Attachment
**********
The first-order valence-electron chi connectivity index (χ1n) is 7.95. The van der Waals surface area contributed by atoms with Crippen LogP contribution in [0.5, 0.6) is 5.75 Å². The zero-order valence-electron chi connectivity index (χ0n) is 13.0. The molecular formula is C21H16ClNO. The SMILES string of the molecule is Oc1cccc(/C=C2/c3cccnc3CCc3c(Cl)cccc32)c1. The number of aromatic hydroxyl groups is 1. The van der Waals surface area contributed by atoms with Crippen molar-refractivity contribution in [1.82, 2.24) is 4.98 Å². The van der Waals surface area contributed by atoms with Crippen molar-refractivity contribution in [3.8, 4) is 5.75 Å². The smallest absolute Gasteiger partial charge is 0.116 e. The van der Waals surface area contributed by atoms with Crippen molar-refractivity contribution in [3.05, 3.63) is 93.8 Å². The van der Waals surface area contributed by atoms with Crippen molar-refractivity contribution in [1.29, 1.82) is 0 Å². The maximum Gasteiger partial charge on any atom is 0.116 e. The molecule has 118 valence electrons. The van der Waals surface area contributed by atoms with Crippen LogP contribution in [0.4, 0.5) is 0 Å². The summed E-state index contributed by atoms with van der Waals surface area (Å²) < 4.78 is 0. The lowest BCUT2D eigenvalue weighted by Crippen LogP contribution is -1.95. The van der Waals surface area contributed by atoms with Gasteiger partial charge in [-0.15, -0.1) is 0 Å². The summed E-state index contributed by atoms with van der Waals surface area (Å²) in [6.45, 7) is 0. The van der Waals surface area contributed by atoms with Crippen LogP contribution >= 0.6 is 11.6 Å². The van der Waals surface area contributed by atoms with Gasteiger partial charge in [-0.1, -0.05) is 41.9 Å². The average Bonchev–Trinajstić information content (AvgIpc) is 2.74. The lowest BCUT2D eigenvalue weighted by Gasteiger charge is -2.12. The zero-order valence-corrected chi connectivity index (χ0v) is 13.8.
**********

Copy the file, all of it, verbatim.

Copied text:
The first-order valence-electron chi connectivity index (χ1n) is 7.95. The van der Waals surface area contributed by atoms with Crippen LogP contribution in [0.5, 0.6) is 5.75 Å². The zero-order valence-electron chi connectivity index (χ0n) is 13.0. The molecular formula is C21H16ClNO. The SMILES string of the molecule is Oc1cccc(/C=C2/c3cccnc3CCc3c(Cl)cccc32)c1. The number of aromatic hydroxyl groups is 1. The van der Waals surface area contributed by atoms with Crippen molar-refractivity contribution in [1.82, 2.24) is 4.98 Å². The van der Waals surface area contributed by atoms with Crippen molar-refractivity contribution in [3.8, 4) is 5.75 Å². The smallest absolute Gasteiger partial charge is 0.116 e. The van der Waals surface area contributed by atoms with Crippen molar-refractivity contribution in [3.05, 3.63) is 93.8 Å². The van der Waals surface area contributed by atoms with Crippen molar-refractivity contribution in [1.29, 1.82) is 0 Å². The maximum Gasteiger partial charge on any atom is 0.116 e. The molecule has 118 valence electrons. The van der Waals surface area contributed by atoms with Crippen LogP contribution in [0.4, 0.5) is 0 Å². The summed E-state index contributed by atoms with van der Waals surface area (Å²) < 4.78 is 0. The lowest BCUT2D eigenvalue weighted by Crippen LogP contribution is -1.95. The van der Waals surface area contributed by atoms with Gasteiger partial charge in [-0.15, -0.1) is 0 Å². The summed E-state index contributed by atoms with van der Waals surface area (Å²) in [6.45, 7) is 0. The van der Waals surface area contributed by atoms with Crippen LogP contribution >= 0.6 is 11.6 Å². The van der Waals surface area contributed by atoms with Gasteiger partial charge in [-0.1, -0.05) is 41.9 Å². The average Bonchev–Trinajstić information content (AvgIpc) is 2.74. The lowest BCUT2D eigenvalue weighted by Gasteiger charge is -2.12. The zero-order valence-corrected chi connectivity index (χ0v) is 13.8.